dequant_coeff=quant_coeff*double_quant (if 3-QP deadzone quantizer), or dequant_coeff=quant_coeff*double_quant+sign(quant_coeff)*quant_scale
(if 5-QP deadzone quantizer)
PQUANT is encoded in the picture layer as described in Tables 3 and 4 above. HalfStep is encoded in the picture layer as via the HALFQP element as described above.
B. Inverse-Quantization For Interlace I-Frame Pictures
The inverse quantization procedure is the same as for baseline I frame pictures described above with the exception that each macroblock might have a different quantization step size specified by MQUANT.
C. Inverse-Quantization For P Pictures
The quantized transform coefficients of P pictures are dequantized as described below.
1. Picture-Level Quantizer Scale
In decoding the picture layer, the decoder (900) decodes a picture-level quantizer scale. The frame level quantizer scale PQUANT is decoded from the 5-bit picture layer field PQINDEX as shown in Table 3 or 4. PQUANT specifies the frame level quantizer scale (a value between 1 and 31) for the macroblocks in the current picture. When the sequence header DQUANT=0, then PQUANT is used as the quantization step size for every macroblock in the current picture. When DQUANT !=0, then PQUANT is used as signaled by VOPDQUANT syntax field. The PQINDEX field also specifies whether the 3-QP or 5-QP deadzone quantizer is used for all macroblocks in the frame when implicit quantizer signaling is used.
2. Inverse Quantization
In decoding the block layer, the non-zero quantized coefficients are inverse quantized in one of two ways depending on the value of PQUANT and the quantizer used.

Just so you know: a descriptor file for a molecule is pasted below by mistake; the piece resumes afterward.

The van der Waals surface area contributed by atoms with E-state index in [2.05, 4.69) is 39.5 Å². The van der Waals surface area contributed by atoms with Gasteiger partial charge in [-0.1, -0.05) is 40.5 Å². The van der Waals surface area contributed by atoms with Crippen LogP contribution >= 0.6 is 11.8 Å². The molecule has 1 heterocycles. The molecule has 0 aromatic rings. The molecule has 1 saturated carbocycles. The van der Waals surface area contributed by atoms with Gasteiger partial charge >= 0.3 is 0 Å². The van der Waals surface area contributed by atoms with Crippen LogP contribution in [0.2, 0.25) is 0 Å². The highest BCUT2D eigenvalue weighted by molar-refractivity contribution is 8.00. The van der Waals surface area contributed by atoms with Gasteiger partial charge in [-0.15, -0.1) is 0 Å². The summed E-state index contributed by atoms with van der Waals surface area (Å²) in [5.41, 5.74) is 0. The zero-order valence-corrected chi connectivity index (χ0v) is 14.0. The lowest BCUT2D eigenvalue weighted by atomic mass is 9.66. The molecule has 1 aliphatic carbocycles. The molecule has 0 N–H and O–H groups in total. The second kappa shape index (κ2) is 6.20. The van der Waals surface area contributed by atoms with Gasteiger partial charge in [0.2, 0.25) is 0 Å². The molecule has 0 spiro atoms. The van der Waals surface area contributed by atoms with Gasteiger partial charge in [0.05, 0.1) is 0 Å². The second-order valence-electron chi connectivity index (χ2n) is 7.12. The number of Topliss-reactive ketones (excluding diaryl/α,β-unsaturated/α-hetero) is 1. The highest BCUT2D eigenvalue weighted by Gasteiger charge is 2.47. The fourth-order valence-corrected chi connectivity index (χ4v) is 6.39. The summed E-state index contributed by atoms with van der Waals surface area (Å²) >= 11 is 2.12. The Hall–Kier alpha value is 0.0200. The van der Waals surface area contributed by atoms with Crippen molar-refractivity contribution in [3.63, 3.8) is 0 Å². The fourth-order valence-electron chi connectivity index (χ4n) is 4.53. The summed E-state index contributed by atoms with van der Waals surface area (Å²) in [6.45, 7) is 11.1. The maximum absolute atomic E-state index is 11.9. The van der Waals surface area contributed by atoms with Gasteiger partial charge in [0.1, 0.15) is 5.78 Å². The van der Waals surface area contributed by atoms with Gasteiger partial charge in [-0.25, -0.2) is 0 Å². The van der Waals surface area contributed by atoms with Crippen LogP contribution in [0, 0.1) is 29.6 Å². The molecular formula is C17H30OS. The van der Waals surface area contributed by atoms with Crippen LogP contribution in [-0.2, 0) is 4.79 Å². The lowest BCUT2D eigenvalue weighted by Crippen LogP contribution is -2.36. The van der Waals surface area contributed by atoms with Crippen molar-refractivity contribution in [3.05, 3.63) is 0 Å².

If the 3QP deadzone quantizer is used, the following formula describes the inverse quantization process:
If the 5QP deadzone quantizer is used, the following formula describes the inverse quantization process:
Having described and illustrated the principles of our invention, it will be recognized that the various embodiments can be modified in arrangement and detail without departing from such principles. It should be understood that the programs, processes, or methods described herein are not related or limited to any particular type of computing environment, unless indicated otherwise. Various types of general purpose or specialized computing environments may be used with or perform operations in accordance with the teachings described herein. Elements of embodiments shown in software may be implemented in hardware and vice versa.
In view of the many possible embodiments to which the principles of our invention may be applied, we claim as our invention all such embodiments as may come within the scope and spirit of the following claims and equivalents thereto.
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|U.S. Classification||375/240.03, 375/E07.177, 375/E07.161, 375/E07.129, 375/E07.211, 375/240.24, 375/E07.199, 375/E07.14|
|International Classification||H04N7/12, H04N7/26, G06K9/46, H04N7/50, G06K9/36|
|Cooperative Classification||H04N19/136, H04N19/18, H04N19/46, H04N19/137, H04N19/70, H04N19/124, H04N19/17, H04N19/176, H04N19/61, H04N19/126|
|European Classification||H04N7/26A8R, H04N7/26A8B, H04N7/26A6C4, H04N7/26A4Q, H04N7/26Y, H04N7/50, H04N7/26A6C, H04N7/26A10S, H04N7/26A4Q2, H04N7/26A8C|
|27 Oct 2004||AS||Assignment|
Owner name: MICROSOFT CORPORATION, WASHINGTON
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Owner name: MICROSOFT CORPORATION, WASHINGTON
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|9 Dec 2014||AS||Assignment|
Owner name: MICROSOFT TECHNOLOGY LICENSING, LLC, WASHINGTON